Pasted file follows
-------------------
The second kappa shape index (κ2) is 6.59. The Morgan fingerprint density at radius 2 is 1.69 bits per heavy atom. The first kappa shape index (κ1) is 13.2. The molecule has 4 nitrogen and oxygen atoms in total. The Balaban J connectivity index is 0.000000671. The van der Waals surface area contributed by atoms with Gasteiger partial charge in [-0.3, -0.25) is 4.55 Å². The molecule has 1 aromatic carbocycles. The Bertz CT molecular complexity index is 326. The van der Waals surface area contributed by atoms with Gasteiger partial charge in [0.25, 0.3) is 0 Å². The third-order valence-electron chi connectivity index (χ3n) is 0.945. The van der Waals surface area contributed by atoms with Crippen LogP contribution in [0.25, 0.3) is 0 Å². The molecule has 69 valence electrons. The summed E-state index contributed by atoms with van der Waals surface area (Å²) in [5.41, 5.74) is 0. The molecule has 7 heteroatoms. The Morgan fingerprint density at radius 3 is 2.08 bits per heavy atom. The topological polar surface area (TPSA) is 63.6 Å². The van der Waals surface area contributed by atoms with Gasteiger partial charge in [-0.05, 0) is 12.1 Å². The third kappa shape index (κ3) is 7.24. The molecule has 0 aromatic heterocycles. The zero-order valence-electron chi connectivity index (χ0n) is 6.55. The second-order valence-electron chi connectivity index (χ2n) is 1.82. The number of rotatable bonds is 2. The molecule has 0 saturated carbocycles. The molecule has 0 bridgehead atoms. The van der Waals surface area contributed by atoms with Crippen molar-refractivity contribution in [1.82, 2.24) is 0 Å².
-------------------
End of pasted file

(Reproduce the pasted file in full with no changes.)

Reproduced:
The second kappa shape index (κ2) is 6.59. The Morgan fingerprint density at radius 2 is 1.69 bits per heavy atom. The first kappa shape index (κ1) is 13.2. The molecule has 4 nitrogen and oxygen atoms in total. The Balaban J connectivity index is 0.000000671. The van der Waals surface area contributed by atoms with Gasteiger partial charge in [-0.3, -0.25) is 4.55 Å². The molecule has 1 aromatic carbocycles. The Bertz CT molecular complexity index is 326. The van der Waals surface area contributed by atoms with Gasteiger partial charge in [0.25, 0.3) is 0 Å². The third-order valence-electron chi connectivity index (χ3n) is 0.945. The van der Waals surface area contributed by atoms with Crippen LogP contribution in [0.25, 0.3) is 0 Å². The molecule has 69 valence electrons. The summed E-state index contributed by atoms with van der Waals surface area (Å²) in [5.41, 5.74) is 0. The molecule has 7 heteroatoms. The Morgan fingerprint density at radius 3 is 2.08 bits per heavy atom. The topological polar surface area (TPSA) is 63.6 Å². The van der Waals surface area contributed by atoms with Gasteiger partial charge in [-0.05, 0) is 12.1 Å². The third kappa shape index (κ3) is 7.24. The molecule has 0 aromatic heterocycles. The zero-order valence-electron chi connectivity index (χ0n) is 6.55. The second-order valence-electron chi connectivity index (χ2n) is 1.82. The number of rotatable bonds is 2. The molecule has 0 saturated carbocycles. The molecule has 0 bridgehead atoms. The van der Waals surface area contributed by atoms with Crippen molar-refractivity contribution in [1.82, 2.24) is 0 Å².